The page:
In recent years a large number of individuals in the U.S. have been exonerated after spending years in prison for crimes they did not commit. Some spent decades in prison and some were on death row. In a number of highly publicized murder and rape cases DNA evidence was critical in showing the individuals convicted were in fact innocent.
Last year there were 125 exonerations nationwide. Of these, Harris County accounted for about a fourth, with 33. But it was not DNA evidence that proved their innocence, and the cases did not involve violent crimes. Instead, the Harris County exonerations came about after a thorough review by the D.A.'s office of drug convictions in which questions had arisen about the accuracy of lab test results.
The 33 individuals exonerated in Harris County had been convicted on relatively minor charges of drug possession. The individuals had pleaded guilty before lab results came back. When the D.A.'s office later reviewed the lab results, it found insufficient evidence of an illegal substance.
Some people may wonder why a person would plead guilty to a crime they know they didn't commit. The answer most likely lies in the procedures governing pretrial release. The individuals who were exonerated probably couldn't afford bail and could not get a recognizance bond. As a result, they would have to remain in jail until their trial, separated from their loved ones and risking the loss of jobs. Drug lab results can take months to come back, and many individuals likely pleaded guilty in order to get released earlier.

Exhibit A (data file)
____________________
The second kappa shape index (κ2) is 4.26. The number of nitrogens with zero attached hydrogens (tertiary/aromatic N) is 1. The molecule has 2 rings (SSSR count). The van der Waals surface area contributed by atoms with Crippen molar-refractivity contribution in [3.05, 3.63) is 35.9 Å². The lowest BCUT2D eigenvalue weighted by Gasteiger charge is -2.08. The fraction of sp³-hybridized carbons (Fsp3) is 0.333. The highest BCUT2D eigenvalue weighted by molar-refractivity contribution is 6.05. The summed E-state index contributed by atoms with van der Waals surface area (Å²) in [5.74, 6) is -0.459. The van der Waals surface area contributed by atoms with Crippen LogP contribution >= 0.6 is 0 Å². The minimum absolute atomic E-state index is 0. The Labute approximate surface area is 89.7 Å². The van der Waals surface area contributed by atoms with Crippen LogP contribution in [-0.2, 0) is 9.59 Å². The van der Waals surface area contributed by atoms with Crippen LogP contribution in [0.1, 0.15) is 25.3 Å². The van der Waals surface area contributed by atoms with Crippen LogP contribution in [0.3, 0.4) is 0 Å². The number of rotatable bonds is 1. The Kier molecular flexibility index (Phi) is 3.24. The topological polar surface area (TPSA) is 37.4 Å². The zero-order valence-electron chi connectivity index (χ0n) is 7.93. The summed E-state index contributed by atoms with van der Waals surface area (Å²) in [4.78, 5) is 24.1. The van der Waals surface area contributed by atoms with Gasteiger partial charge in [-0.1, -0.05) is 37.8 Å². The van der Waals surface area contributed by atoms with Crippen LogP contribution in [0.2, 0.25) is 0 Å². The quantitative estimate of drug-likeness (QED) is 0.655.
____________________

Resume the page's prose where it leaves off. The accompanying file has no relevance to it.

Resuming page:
The number of innocent people exonerated shows the importance of an aggressive defense in drug cases. An experienced defense lawyer can fight for pretrial release and scrutinize lab results for mistakes and inconsistencies before trial.
Source: Houston Chronicle, "Harris County leads way in 2014 exonerations," Anita Hassan & Mike Tolson, Jan. 26, 2015